Your situation sounds similar to my dog's. She was about 12 years old, had a healthy vet checkup, then 6 months later started with a cough and not wanting to do her full regular walks. When we took her to the vet, they found the cancer and that it was quite advanced. Her good health otherwise allowed her to basically adapt and not show symptoms until it was that advanced. They said a month or at best three.

It was actually pretty much as your vet described for us. She would have her good/bad days in terms of wanting to do walks (but she would always want to go out at least a little), her cough got worse and it sounded horrible but it didn't seem to actually hurt her (no whimpering or looking hurt/confused afterwards). Finally she started showing less interest in her dog food. So we switched to chicken, roast beef, chunky stew, eggs - basically whatever she wanted. When she stopped showing interest in that or any other food, and her days were very low energy more often than not we knew the clock had run out.

So she was never in a lot of pain or had accidents or couldn't walk or had violent puking or bleeding or anything, so we were thankful for that and that we could have a nice last day where we walked around and hung out at the beach.
posted by mikepop at 5:56 AM on February 28, 2011

Oh, Ashley, your dog is so funny and beautiful! What a smile. He looks lovely.

I hate, hate, hate platitudes like "You'll know when it's time." I used to share a cubicle with this woman who talked endlessly about how she'd put her cat to sleep the year before and how she just knew it was time to do so. But she also claimed that her cat's ghost came to her every other midnight, so I figured she was just somewhat dippy. When my dog got sick, she told me I'd know when it was time, and I was like, "Oh, my god, can it, you loony thing." I was resistant to the idea that there would be this moment of clarity when I'd be like, "Oh! Time for my beloved dog to die!"

Actually, that coworker was completely right. I guess it's one of those things where the cliché is true? One morning, my dog changed entirely. She was just a different dog. She was coughing. She had no energy. She didn't care whether I was there or not. She was irritable and she looked miserable. I took her to the vet. I asked them to put her to sleep. It was probably the hardest thing I've ever done, but I never questioned whether or not it was the right time. The phrase still sets my teeth on edge, but it's the total truth.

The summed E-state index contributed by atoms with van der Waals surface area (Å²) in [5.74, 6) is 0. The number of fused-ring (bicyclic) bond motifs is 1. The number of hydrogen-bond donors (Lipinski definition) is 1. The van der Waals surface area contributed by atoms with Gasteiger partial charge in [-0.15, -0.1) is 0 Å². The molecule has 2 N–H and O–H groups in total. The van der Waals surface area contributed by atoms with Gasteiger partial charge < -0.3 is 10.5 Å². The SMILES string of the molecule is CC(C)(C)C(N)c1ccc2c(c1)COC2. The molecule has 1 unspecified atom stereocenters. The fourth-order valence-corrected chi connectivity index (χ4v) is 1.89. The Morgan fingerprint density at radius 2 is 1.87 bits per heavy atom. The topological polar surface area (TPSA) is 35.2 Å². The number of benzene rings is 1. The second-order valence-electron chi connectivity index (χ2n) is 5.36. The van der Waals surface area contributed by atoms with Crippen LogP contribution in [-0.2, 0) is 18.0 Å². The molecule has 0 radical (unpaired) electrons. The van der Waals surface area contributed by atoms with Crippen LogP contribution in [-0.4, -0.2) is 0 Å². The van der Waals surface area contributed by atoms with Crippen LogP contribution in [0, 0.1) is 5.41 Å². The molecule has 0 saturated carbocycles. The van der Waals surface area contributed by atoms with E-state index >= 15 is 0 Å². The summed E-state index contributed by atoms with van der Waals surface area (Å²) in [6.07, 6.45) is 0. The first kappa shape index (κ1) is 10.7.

posted by pineappleheart at 6:25 AM on February 28, 2011 [1 favorite]

I think my situation was a little different than some of the other stories here because of a different type of cancer.

My Lab mix Charlie developed lymphoma that started on the front lower gum line in his jaw. Initially we had a lump removed that was benign, but after a couple of months another growth appeared that was malignant.

We chose not to pursue chemotherapy because of his age (10 years) and the financial cost.

The lump on his mouth would bleed, but at first only if he bumped it. For several months we just dealt with it and kept rolls of paper towels handy in various rooms to catch him and put pressure on his mouth when we saw him bleeding. He would wake up in the night licking at nothing and bleeding. But generally, it only bled a few drops and we could stop it by holding pressure.

Over about 9 months, it spread into his neck and his lymph nodes swelled to the size of tennis balls. Our vet told us that since the lymph nodes in his neck had metastasized, it wouldn't have been long before he got sick and his health would have declined rapidly. It became clear to us that he wasn't comfortable. He would move from place to place and didn't lie still very long, and would groan as he lay on the floor. We made the decision to have him euthanized when he reached the point where his mouth would bleed excessively whenever he moved at all.

He was still able to eat, so his last night, I grilled him a steak for dinner, and we let him eat two large Hershey's chocolate bars, because he always wanted our chocolate so badly.

Maybe we chose to euthanize a little early by some people's standards, but I know we spared Charlie the worst of the suffering. It's a very difficult decision that only you can make, because you know your friend and will see the changes in their behavior.
posted by Fleebnork at 8:21 AM on February 28, 2011

I second pineappleheart. You know your dog, you know when your doggy has lost it. " He essentially said that my dog will just become more and more listless and uninterested in life and eventually we will know it is time for him to go." They may sound like platitudes but they are both true.

My cattledog spent a day or so lying in one spot looking up at whomever came by to comfort her, but couldn't manage even a tail wag. It was time, and i knew it.